Colour vision is a property of human physiology and perception. So the fact that our eyes have receptors, the rods and cones, is part of the story. But behind this is a layer of computational nerves, a neural network, which combines the signals from these, and feeds it to yet other nerve cells which then transmit the information, through our optic nerves, to specialized areas in our brains. It is hard to believe how we see! Birds and insects see the world very differently. Photos of flowers or butterflies’ wings taken at wavelengths invisible to us show incredible patterns. This is an indication that in the ecology in which they exist, markers visible to non-humans are important. It is amazing how much detail the world shows once you zoom in to any part of it.

On the lake

Naukuchia Tal means the lake with nine corners. The odd shape of the lake gives rise to the story that you cannot see the whole lake from any point on the bank. This could well be true, but I did not walk around the lake, like The Family did one morning, to check out the story. She reports it as being correct, and I take her word for it. Instead I sat on the deck outside the lake and stared out at it. The jetty I could see on a nearby corner made me think that perhaps one could do a little bit of boating on the lake.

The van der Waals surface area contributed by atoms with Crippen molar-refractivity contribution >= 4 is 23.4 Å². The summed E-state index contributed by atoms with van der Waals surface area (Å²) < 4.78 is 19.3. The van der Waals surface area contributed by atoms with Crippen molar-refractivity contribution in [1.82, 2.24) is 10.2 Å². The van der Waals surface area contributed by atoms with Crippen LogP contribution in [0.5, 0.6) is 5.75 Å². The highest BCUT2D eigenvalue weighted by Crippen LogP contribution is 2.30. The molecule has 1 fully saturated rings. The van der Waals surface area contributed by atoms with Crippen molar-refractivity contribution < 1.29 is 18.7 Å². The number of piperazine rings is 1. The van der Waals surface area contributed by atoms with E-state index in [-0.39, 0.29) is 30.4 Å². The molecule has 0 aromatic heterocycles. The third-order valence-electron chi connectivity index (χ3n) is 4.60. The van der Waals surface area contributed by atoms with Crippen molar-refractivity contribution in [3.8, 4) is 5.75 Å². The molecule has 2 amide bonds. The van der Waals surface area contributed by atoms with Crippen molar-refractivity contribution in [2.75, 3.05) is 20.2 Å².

“Duh,” The Family said when I told her. “Look across. There are about five families out on the lake.” Sure enough, even down by the pier at our resort there was a canopied boat all set up for a ride. I’ve usually seen these hulls with an outboard motor fitted to it. But Naukuchiatal has finally put in place regulations which forbid motors. The water quality of these lakes have been deteriorating for a while, and this will at least slow the process until someone begins to implement a clean up.

Next to the restaurant I found a stack of these oars. The kayaks were pulled up on the banks of the lake. I considered trying it out. I’ve never done any Kayaking, and I’m sure the first attempt would result in me turning in circles until I capsized. It’s something I would like to try out sometime, but I was feeling lazy. I set off for a spot of bird watching in the woods behind the hotel instead.

Monsoon is coming